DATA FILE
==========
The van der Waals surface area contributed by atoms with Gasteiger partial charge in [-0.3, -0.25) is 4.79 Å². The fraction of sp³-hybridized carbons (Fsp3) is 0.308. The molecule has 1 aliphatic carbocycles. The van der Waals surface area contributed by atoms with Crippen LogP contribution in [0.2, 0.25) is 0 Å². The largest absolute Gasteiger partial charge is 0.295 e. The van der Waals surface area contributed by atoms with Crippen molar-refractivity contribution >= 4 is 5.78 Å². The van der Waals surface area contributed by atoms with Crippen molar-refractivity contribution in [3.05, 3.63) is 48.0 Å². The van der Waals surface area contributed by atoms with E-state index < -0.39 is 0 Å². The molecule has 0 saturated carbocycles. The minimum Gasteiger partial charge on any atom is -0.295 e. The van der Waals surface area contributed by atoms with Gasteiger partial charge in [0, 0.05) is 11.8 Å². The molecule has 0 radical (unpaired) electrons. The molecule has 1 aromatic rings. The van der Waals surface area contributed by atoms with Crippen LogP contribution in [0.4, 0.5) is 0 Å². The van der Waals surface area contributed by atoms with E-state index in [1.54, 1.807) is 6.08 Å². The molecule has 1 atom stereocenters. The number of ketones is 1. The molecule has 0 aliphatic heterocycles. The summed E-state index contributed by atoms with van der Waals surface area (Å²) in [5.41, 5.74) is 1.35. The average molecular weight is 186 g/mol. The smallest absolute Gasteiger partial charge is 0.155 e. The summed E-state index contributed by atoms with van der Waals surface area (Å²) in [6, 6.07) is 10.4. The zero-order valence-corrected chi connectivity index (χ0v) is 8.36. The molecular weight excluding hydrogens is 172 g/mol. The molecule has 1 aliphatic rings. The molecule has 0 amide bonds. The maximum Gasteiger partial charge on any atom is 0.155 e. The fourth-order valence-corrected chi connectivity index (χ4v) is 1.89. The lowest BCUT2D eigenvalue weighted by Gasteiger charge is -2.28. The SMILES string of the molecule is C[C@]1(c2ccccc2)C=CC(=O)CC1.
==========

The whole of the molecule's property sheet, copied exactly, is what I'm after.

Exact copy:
The van der Waals surface area contributed by atoms with Gasteiger partial charge in [-0.3, -0.25) is 4.79 Å². The fraction of sp³-hybridized carbons (Fsp3) is 0.308. The molecule has 1 aliphatic carbocycles. The van der Waals surface area contributed by atoms with Crippen LogP contribution in [0.2, 0.25) is 0 Å². The largest absolute Gasteiger partial charge is 0.295 e. The van der Waals surface area contributed by atoms with Crippen molar-refractivity contribution >= 4 is 5.78 Å². The van der Waals surface area contributed by atoms with Crippen molar-refractivity contribution in [3.05, 3.63) is 48.0 Å². The van der Waals surface area contributed by atoms with E-state index < -0.39 is 0 Å². The molecule has 0 saturated carbocycles. The minimum Gasteiger partial charge on any atom is -0.295 e. The van der Waals surface area contributed by atoms with Gasteiger partial charge in [0, 0.05) is 11.8 Å². The molecule has 0 radical (unpaired) electrons. The molecule has 1 aromatic rings. The van der Waals surface area contributed by atoms with Crippen LogP contribution in [0.4, 0.5) is 0 Å². The van der Waals surface area contributed by atoms with E-state index in [1.54, 1.807) is 6.08 Å². The molecule has 1 atom stereocenters. The number of ketones is 1. The molecule has 0 aliphatic heterocycles. The summed E-state index contributed by atoms with van der Waals surface area (Å²) in [5.41, 5.74) is 1.35. The average molecular weight is 186 g/mol. The smallest absolute Gasteiger partial charge is 0.155 e. The summed E-state index contributed by atoms with van der Waals surface area (Å²) in [6, 6.07) is 10.4. The zero-order valence-corrected chi connectivity index (χ0v) is 8.36. The molecular weight excluding hydrogens is 172 g/mol. The molecule has 1 aliphatic rings. The molecule has 0 amide bonds. The maximum Gasteiger partial charge on any atom is 0.155 e. The fourth-order valence-corrected chi connectivity index (χ4v) is 1.89. The lowest BCUT2D eigenvalue weighted by Gasteiger charge is -2.28. The SMILES string of the molecule is C[C@]1(c2ccccc2)C=CC(=O)CC1.